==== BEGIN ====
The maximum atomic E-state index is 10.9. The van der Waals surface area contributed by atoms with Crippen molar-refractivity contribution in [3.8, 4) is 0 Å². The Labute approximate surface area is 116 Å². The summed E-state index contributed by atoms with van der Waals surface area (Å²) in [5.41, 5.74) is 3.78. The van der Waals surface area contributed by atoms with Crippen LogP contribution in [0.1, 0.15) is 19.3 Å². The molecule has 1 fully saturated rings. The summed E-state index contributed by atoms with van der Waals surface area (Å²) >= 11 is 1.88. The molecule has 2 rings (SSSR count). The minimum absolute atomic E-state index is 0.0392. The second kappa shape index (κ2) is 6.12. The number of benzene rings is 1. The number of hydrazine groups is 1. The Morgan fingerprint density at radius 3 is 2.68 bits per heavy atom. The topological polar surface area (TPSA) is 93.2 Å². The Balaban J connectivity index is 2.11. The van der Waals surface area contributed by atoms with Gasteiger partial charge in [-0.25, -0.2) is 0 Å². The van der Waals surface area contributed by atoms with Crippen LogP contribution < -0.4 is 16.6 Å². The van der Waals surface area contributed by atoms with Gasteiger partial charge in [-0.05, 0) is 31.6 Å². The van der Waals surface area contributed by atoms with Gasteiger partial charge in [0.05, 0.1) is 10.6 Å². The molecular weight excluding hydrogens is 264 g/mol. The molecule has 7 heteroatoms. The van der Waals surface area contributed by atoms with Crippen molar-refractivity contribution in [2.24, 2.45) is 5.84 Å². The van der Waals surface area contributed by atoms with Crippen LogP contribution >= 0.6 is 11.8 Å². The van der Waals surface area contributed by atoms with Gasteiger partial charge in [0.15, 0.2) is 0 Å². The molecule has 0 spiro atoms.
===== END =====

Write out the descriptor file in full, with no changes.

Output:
The maximum atomic E-state index is 10.9. The van der Waals surface area contributed by atoms with Crippen molar-refractivity contribution in [3.8, 4) is 0 Å². The Labute approximate surface area is 116 Å². The summed E-state index contributed by atoms with van der Waals surface area (Å²) in [5.41, 5.74) is 3.78. The van der Waals surface area contributed by atoms with Crippen LogP contribution in [0.1, 0.15) is 19.3 Å². The molecule has 1 fully saturated rings. The summed E-state index contributed by atoms with van der Waals surface area (Å²) >= 11 is 1.88. The molecule has 2 rings (SSSR count). The minimum absolute atomic E-state index is 0.0392. The second kappa shape index (κ2) is 6.12. The number of benzene rings is 1. The number of hydrazine groups is 1. The Morgan fingerprint density at radius 3 is 2.68 bits per heavy atom. The topological polar surface area (TPSA) is 93.2 Å². The Balaban J connectivity index is 2.11. The van der Waals surface area contributed by atoms with Gasteiger partial charge in [-0.25, -0.2) is 0 Å². The van der Waals surface area contributed by atoms with Crippen LogP contribution < -0.4 is 16.6 Å². The van der Waals surface area contributed by atoms with Gasteiger partial charge in [-0.05, 0) is 31.6 Å². The van der Waals surface area contributed by atoms with Gasteiger partial charge in [0.05, 0.1) is 10.6 Å². The molecular weight excluding hydrogens is 264 g/mol. The molecule has 7 heteroatoms. The van der Waals surface area contributed by atoms with Crippen molar-refractivity contribution in [2.24, 2.45) is 5.84 Å². The van der Waals surface area contributed by atoms with Crippen LogP contribution >= 0.6 is 11.8 Å². The van der Waals surface area contributed by atoms with Gasteiger partial charge in [0.15, 0.2) is 0 Å². The molecule has 0 spiro atoms.